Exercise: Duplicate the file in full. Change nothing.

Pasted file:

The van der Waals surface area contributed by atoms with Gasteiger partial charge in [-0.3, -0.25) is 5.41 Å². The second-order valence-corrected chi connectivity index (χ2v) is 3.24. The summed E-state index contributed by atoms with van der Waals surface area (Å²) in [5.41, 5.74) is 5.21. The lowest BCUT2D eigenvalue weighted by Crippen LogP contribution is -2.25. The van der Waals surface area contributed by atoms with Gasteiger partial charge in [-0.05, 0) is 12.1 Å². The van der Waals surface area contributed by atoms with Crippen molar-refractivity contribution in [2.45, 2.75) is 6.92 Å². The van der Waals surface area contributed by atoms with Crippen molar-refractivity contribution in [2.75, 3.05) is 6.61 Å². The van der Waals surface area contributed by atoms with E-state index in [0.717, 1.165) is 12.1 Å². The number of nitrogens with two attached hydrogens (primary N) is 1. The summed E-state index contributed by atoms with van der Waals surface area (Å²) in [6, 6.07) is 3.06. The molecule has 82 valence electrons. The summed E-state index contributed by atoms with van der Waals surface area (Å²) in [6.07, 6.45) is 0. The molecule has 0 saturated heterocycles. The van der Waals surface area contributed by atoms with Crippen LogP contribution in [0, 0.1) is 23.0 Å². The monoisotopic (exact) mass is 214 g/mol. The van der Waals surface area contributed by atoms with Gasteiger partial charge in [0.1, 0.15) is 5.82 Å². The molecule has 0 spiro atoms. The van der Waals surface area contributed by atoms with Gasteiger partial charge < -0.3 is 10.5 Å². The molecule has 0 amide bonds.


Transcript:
The van der Waals surface area contributed by atoms with Gasteiger partial charge in [-0.3, -0.25) is 5.41 Å². The second-order valence-corrected chi connectivity index (χ2v) is 3.24. The summed E-state index contributed by atoms with van der Waals surface area (Å²) in [5.41, 5.74) is 5.21. The lowest BCUT2D eigenvalue weighted by Crippen LogP contribution is -2.25. The van der Waals surface area contributed by atoms with Gasteiger partial charge in [-0.05, 0) is 12.1 Å². The van der Waals surface area contributed by atoms with Crippen molar-refractivity contribution in [2.45, 2.75) is 6.92 Å². The van der Waals surface area contributed by atoms with Crippen molar-refractivity contribution in [2.75, 3.05) is 6.61 Å². The van der Waals surface area contributed by atoms with E-state index in [0.717, 1.165) is 12.1 Å². The number of nitrogens with two attached hydrogens (primary N) is 1. The summed E-state index contributed by atoms with van der Waals surface area (Å²) in [6, 6.07) is 3.06. The molecule has 82 valence electrons. The summed E-state index contributed by atoms with van der Waals surface area (Å²) in [6.07, 6.45) is 0. The molecule has 0 saturated heterocycles. The van der Waals surface area contributed by atoms with Crippen LogP contribution in [0, 0.1) is 23.0 Å². The monoisotopic (exact) mass is 214 g/mol. The van der Waals surface area contributed by atoms with Gasteiger partial charge in [0.1, 0.15) is 5.82 Å². The molecule has 0 spiro atoms. The van der Waals surface area contributed by atoms with Gasteiger partial charge < -0.3 is 10.5 Å². The molecule has 0 amide bonds.